“The CCC offers more than just personal development. It creates life-long environmentalists. Yosemite is a big place, yet it can only be maintained by the combined efforts of individuals.  … The backcountry program creates more and more individuals each year who will return to the world and continue to practice good environmental ethics.” — Reni Truesdell, 2016 CCC participant

▪ 97 teens explored Yosemite through 5-day WildLink expeditions, while six of that program’s alumni met with 20+ park professionals during a two-week “Career Connection” experience. Other Youth in Yosemite Programs forged new junior rangers, helped middle schoolers discover nature through photography, placed college students in summer internships, and more.

▪ 114 soil cores taken in Tuolumne Grove, where scientists were studying the conditions that help sequoia seedlings thrive. In nearby Merced Grove, volunteers naturalized “eco-graffiti” (tree carvings). To the south, crews continued restoration work in Mariposa Grove, and a dendrochronologist decoded a cross-section of an 805-year old sequoia, which will be part of new educational exhibits in the grove.

▪ 400 acres of protected habitat added to Yosemite, with the purchase and donation of Ackerson Meadow in September.

A juvenile great gray owl spotted in a tree in 2016. Photo: Courtesy of NPS.▪ 600+ owl detections recorded by bird researchers. Most were of two special-status birds (the great gray and California spotted owls), but the crew also documented other native species, such as the northern pygmy and flammulated owls, and an invasive one (barred owl).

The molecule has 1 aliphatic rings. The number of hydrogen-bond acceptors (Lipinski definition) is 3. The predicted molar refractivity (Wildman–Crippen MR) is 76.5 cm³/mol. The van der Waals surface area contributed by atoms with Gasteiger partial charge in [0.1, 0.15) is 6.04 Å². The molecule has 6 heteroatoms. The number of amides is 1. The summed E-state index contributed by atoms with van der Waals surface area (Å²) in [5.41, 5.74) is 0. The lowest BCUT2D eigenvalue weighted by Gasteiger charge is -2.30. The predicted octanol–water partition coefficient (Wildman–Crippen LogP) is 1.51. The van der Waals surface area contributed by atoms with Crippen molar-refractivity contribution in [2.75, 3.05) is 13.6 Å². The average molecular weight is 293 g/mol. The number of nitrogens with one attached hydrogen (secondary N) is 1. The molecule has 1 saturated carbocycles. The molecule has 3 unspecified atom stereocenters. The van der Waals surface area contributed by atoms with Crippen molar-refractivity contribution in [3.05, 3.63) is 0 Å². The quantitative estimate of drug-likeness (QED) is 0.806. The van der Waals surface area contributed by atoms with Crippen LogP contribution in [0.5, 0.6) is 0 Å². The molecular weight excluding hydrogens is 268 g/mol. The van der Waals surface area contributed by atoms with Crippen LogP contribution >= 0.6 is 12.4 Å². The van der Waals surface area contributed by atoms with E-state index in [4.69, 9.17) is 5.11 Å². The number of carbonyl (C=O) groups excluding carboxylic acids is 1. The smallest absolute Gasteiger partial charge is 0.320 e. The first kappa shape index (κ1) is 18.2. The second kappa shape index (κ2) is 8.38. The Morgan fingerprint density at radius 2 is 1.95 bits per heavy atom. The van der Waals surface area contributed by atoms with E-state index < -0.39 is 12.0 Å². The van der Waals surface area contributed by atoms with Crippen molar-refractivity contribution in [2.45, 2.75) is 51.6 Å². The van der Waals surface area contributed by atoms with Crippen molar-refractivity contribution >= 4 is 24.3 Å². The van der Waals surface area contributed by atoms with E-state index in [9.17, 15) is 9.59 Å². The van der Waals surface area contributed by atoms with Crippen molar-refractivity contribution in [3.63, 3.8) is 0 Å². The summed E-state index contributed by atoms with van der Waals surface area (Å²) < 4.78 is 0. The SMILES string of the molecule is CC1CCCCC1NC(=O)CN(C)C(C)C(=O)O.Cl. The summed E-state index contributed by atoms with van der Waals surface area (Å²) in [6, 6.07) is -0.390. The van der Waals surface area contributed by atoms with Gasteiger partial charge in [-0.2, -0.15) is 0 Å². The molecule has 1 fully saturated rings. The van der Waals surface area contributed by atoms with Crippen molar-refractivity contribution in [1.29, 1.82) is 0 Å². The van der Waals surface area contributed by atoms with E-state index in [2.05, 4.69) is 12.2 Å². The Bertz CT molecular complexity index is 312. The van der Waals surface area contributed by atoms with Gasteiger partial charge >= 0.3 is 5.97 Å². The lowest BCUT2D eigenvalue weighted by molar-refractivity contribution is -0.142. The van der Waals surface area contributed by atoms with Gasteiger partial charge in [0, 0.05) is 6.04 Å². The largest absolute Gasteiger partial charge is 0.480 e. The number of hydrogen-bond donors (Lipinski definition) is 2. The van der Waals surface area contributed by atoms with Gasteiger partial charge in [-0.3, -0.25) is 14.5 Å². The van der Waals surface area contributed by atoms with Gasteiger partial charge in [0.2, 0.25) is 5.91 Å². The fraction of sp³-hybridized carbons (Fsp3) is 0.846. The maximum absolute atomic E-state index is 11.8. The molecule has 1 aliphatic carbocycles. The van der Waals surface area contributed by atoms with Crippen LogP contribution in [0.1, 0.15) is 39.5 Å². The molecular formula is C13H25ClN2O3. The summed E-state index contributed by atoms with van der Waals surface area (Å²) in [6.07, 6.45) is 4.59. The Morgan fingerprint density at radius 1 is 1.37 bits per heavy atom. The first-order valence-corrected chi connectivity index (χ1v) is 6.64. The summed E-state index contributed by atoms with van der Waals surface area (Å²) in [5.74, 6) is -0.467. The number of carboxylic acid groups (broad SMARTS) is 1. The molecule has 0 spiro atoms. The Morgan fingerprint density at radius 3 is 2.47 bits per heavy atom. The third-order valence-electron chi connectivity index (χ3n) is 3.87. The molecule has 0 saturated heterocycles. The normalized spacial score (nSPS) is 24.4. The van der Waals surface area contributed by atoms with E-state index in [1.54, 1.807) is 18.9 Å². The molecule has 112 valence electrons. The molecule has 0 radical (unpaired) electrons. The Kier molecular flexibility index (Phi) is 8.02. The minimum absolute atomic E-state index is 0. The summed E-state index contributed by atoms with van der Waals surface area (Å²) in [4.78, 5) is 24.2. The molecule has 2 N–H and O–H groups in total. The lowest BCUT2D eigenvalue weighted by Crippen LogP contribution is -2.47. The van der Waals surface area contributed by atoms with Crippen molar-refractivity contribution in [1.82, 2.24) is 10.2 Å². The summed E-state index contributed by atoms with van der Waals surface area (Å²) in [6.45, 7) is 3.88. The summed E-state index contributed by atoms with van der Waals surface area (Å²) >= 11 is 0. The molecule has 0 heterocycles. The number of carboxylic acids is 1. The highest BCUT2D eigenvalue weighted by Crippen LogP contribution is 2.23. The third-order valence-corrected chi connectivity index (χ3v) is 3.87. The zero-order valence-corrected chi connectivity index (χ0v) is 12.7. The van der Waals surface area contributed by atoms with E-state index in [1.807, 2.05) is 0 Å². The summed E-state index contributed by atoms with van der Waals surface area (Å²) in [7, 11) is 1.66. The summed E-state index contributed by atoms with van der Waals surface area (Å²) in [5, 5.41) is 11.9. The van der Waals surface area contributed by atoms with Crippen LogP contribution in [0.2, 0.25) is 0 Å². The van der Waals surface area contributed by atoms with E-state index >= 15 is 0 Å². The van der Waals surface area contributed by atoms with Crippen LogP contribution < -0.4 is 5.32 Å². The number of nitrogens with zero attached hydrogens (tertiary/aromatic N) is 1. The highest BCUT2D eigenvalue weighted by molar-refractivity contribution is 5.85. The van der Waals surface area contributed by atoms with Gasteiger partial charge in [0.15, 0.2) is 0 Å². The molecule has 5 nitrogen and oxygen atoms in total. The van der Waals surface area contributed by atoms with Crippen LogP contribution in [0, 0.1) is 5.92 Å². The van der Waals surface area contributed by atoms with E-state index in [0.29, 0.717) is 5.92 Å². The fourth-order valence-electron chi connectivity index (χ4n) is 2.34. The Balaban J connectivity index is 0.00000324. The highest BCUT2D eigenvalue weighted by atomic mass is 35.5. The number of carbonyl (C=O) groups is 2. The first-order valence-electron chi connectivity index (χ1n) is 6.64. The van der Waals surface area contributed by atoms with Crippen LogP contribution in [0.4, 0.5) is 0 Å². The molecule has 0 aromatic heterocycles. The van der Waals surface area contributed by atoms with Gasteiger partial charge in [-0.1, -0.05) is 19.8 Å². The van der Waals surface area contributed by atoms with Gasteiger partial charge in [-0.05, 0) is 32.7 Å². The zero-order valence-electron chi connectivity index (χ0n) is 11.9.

▪ 2,054 songbirds recorded at Yosemite’s long-running research stations. Commonly spotted birds included orange-crowned warblers, dark-eyed juncos and song sparrows. The team also documented Pacific wrens, golden-crowned kinglets, Cassin’s vireos, and a (second) GPS-tagged black-headed grosbeak, among many others.

When not educating visitors through the Ask a Climber program, climbing rangers patrol Yosemite's walls. Here, Brandon Adams cuts away abandoned rope near Leaning Tower. Photo: Courtesy of NPS.

▪ 6,000+ materials added to the NPS online catalog, thanks to a project to modernize the Yosemite Research Library. Down the stairs from the library, the Yosemite Museum celebrated its 90th anniversary with a special exhibit: Why Yosemite Collects.

▪ 22,170 visitors took advantage of the Ask a Climber program near El Capitan. Rangers and volunteers answered classic climbing FAQs, but also went beyond the nuts and bolts of scaling a granite cliff, diving into the ecology of the vertical environment:

“Yosemite’s walls appear to the uninitiated eye as places impossible for life to prevail. … However, approach the rock and you will find caves, chimneys, and cracks that delve down deep. There are nutrients, and there is water. From amphibians to trees, birds to lichens, life flourishes on the big walls of Yosemite.” — Brandon Adams, Yosemite climbing ranger

What a year — and that’s just a small piece of it! 2016 was also brimming with Outdoor Adventures, art and theater; with hard-working Conservancy volunteers; and with special events, including a BloomBlitz that documented more than 250 plant species, free nature walks on “Green Friday” for REI’s #OptOutside initiative, and, of course, the NPS Centennial, which we celebrated with partnership awards for Yosemite’s Kimball Koch and our own Olotumi Laizer, and by toasting the 100-year mark at an event organized by our friends at Anchor Brewing and Huckberry.

Thank you to all of our donors, partners, volunteers and program participants for your support in 2016. Here’s to another year of making a difference in Yosemite!